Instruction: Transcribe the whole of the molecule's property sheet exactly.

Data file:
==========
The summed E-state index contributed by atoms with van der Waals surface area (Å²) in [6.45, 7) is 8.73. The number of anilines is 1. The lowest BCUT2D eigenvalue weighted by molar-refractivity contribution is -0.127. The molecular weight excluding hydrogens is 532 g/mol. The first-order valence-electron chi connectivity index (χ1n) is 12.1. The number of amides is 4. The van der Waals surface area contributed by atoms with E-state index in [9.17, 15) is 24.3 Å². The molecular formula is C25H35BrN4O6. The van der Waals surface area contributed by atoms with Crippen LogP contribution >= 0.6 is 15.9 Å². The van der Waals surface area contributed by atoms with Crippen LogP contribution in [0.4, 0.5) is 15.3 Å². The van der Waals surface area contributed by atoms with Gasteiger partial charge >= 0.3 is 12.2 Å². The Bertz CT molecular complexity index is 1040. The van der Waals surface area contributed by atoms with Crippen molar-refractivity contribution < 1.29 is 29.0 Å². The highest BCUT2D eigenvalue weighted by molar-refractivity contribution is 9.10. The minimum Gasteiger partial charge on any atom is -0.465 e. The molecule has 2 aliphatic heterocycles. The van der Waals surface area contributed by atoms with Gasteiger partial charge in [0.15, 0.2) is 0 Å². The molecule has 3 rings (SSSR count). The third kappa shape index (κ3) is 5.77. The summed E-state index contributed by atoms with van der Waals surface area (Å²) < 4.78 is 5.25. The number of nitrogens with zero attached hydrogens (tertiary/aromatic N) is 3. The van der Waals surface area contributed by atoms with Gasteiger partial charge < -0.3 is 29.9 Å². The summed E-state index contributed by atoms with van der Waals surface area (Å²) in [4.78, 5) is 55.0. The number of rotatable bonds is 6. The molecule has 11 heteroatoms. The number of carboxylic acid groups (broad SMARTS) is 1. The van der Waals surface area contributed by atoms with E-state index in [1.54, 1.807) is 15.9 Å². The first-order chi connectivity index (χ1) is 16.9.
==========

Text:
The summed E-state index contributed by atoms with van der Waals surface area (Å²) in [6.45, 7) is 8.73. The number of anilines is 1. The lowest BCUT2D eigenvalue weighted by molar-refractivity contribution is -0.127. The molecular weight excluding hydrogens is 532 g/mol. The first-order valence-electron chi connectivity index (χ1n) is 12.1. The number of amides is 4. The van der Waals surface area contributed by atoms with E-state index in [9.17, 15) is 24.3 Å². The molecular formula is C25H35BrN4O6. The van der Waals surface area contributed by atoms with Crippen LogP contribution >= 0.6 is 15.9 Å². The van der Waals surface area contributed by atoms with Crippen LogP contribution in [0.4, 0.5) is 15.3 Å². The van der Waals surface area contributed by atoms with Gasteiger partial charge >= 0.3 is 12.2 Å². The Bertz CT molecular complexity index is 1040. The van der Waals surface area contributed by atoms with Crippen molar-refractivity contribution < 1.29 is 29.0 Å². The highest BCUT2D eigenvalue weighted by molar-refractivity contribution is 9.10. The minimum Gasteiger partial charge on any atom is -0.465 e. The molecule has 2 aliphatic heterocycles. The van der Waals surface area contributed by atoms with Gasteiger partial charge in [0.15, 0.2) is 0 Å². The molecule has 3 rings (SSSR count). The third kappa shape index (κ3) is 5.77. The summed E-state index contributed by atoms with van der Waals surface area (Å²) < 4.78 is 5.25. The number of nitrogens with zero attached hydrogens (tertiary/aromatic N) is 3. The van der Waals surface area contributed by atoms with Gasteiger partial charge < -0.3 is 29.9 Å². The summed E-state index contributed by atoms with van der Waals surface area (Å²) in [4.78, 5) is 55.0. The number of rotatable bonds is 6. The molecule has 11 heteroatoms. The number of carboxylic acid groups (broad SMARTS) is 1. The van der Waals surface area contributed by atoms with E-state index in [1.54, 1.807) is 15.9 Å². The first-order chi connectivity index (χ1) is 16.9.